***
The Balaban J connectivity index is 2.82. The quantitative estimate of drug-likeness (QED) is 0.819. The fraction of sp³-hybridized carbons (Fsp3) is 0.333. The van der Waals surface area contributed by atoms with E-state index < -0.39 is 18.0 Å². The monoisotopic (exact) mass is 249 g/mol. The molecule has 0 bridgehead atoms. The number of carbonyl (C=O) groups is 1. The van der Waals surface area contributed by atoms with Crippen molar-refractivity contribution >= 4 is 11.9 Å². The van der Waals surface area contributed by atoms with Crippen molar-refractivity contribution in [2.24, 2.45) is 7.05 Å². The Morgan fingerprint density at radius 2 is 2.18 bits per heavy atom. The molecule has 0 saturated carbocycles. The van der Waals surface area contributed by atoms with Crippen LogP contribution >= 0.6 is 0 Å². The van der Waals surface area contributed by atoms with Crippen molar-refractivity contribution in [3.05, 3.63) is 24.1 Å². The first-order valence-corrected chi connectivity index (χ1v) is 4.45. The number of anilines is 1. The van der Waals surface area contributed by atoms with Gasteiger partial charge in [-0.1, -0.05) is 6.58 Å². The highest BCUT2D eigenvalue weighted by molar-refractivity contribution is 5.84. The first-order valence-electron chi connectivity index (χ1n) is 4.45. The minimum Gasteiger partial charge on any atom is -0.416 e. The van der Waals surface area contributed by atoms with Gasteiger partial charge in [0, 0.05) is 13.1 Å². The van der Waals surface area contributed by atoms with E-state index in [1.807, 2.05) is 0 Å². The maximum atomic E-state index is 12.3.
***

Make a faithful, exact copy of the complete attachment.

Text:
The Balaban J connectivity index is 2.82. The quantitative estimate of drug-likeness (QED) is 0.819. The fraction of sp³-hybridized carbons (Fsp3) is 0.333. The van der Waals surface area contributed by atoms with E-state index < -0.39 is 18.0 Å². The monoisotopic (exact) mass is 249 g/mol. The molecule has 0 bridgehead atoms. The number of carbonyl (C=O) groups is 1. The van der Waals surface area contributed by atoms with Crippen molar-refractivity contribution >= 4 is 11.9 Å². The van der Waals surface area contributed by atoms with Crippen molar-refractivity contribution in [2.24, 2.45) is 7.05 Å². The Morgan fingerprint density at radius 2 is 2.18 bits per heavy atom. The molecule has 0 saturated carbocycles. The van der Waals surface area contributed by atoms with Crippen LogP contribution >= 0.6 is 0 Å². The van der Waals surface area contributed by atoms with Crippen molar-refractivity contribution in [3.05, 3.63) is 24.1 Å². The first-order valence-corrected chi connectivity index (χ1v) is 4.45. The number of anilines is 1. The van der Waals surface area contributed by atoms with Gasteiger partial charge in [-0.1, -0.05) is 6.58 Å². The highest BCUT2D eigenvalue weighted by molar-refractivity contribution is 5.84. The first-order valence-electron chi connectivity index (χ1n) is 4.45. The minimum Gasteiger partial charge on any atom is -0.416 e. The van der Waals surface area contributed by atoms with Gasteiger partial charge in [0, 0.05) is 13.1 Å². The van der Waals surface area contributed by atoms with E-state index in [1.807, 2.05) is 0 Å². The maximum atomic E-state index is 12.3.